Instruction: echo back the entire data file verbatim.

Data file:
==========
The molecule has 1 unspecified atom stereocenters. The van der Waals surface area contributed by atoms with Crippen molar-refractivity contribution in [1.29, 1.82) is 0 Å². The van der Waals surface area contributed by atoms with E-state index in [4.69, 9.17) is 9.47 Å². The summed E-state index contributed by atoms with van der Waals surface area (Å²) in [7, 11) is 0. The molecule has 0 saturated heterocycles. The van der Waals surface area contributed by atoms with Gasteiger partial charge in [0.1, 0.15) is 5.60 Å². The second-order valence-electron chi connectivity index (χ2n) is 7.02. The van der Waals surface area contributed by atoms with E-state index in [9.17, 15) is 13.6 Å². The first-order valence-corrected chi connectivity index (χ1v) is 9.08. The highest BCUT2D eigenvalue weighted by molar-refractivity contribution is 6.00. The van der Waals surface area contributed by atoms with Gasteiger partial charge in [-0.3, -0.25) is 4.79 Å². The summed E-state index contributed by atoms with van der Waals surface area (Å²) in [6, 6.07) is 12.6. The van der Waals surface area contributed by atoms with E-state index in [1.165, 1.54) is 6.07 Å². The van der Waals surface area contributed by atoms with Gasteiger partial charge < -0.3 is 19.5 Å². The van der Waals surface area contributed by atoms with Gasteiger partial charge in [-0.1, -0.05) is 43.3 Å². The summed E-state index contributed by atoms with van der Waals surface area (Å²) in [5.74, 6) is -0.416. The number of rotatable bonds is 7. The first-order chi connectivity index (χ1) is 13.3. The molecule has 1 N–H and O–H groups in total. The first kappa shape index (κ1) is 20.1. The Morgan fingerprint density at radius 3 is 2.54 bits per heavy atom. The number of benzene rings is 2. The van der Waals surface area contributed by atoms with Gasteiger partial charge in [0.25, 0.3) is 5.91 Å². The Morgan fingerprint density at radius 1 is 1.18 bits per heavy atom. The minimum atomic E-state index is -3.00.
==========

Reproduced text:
The molecule has 1 unspecified atom stereocenters. The van der Waals surface area contributed by atoms with Crippen molar-refractivity contribution in [1.29, 1.82) is 0 Å². The van der Waals surface area contributed by atoms with E-state index in [4.69, 9.17) is 9.47 Å². The summed E-state index contributed by atoms with van der Waals surface area (Å²) in [7, 11) is 0. The molecule has 0 saturated heterocycles. The van der Waals surface area contributed by atoms with Gasteiger partial charge in [0.1, 0.15) is 5.60 Å². The second-order valence-electron chi connectivity index (χ2n) is 7.02. The van der Waals surface area contributed by atoms with E-state index in [9.17, 15) is 13.6 Å². The first-order valence-corrected chi connectivity index (χ1v) is 9.08. The highest BCUT2D eigenvalue weighted by molar-refractivity contribution is 6.00. The van der Waals surface area contributed by atoms with Gasteiger partial charge in [-0.3, -0.25) is 4.79 Å². The summed E-state index contributed by atoms with van der Waals surface area (Å²) in [6, 6.07) is 12.6. The van der Waals surface area contributed by atoms with E-state index in [1.165, 1.54) is 6.07 Å². The van der Waals surface area contributed by atoms with Gasteiger partial charge < -0.3 is 19.5 Å². The van der Waals surface area contributed by atoms with Gasteiger partial charge in [-0.1, -0.05) is 43.3 Å². The summed E-state index contributed by atoms with van der Waals surface area (Å²) in [5.74, 6) is -0.416. The number of rotatable bonds is 7. The first-order chi connectivity index (χ1) is 13.3. The molecule has 1 N–H and O–H groups in total. The first kappa shape index (κ1) is 20.1. The Morgan fingerprint density at radius 3 is 2.54 bits per heavy atom. The number of benzene rings is 2. The van der Waals surface area contributed by atoms with Gasteiger partial charge in [0.25, 0.3) is 5.91 Å². The Morgan fingerprint density at radius 1 is 1.18 bits per heavy atom. The minimum atomic E-state index is -3.00.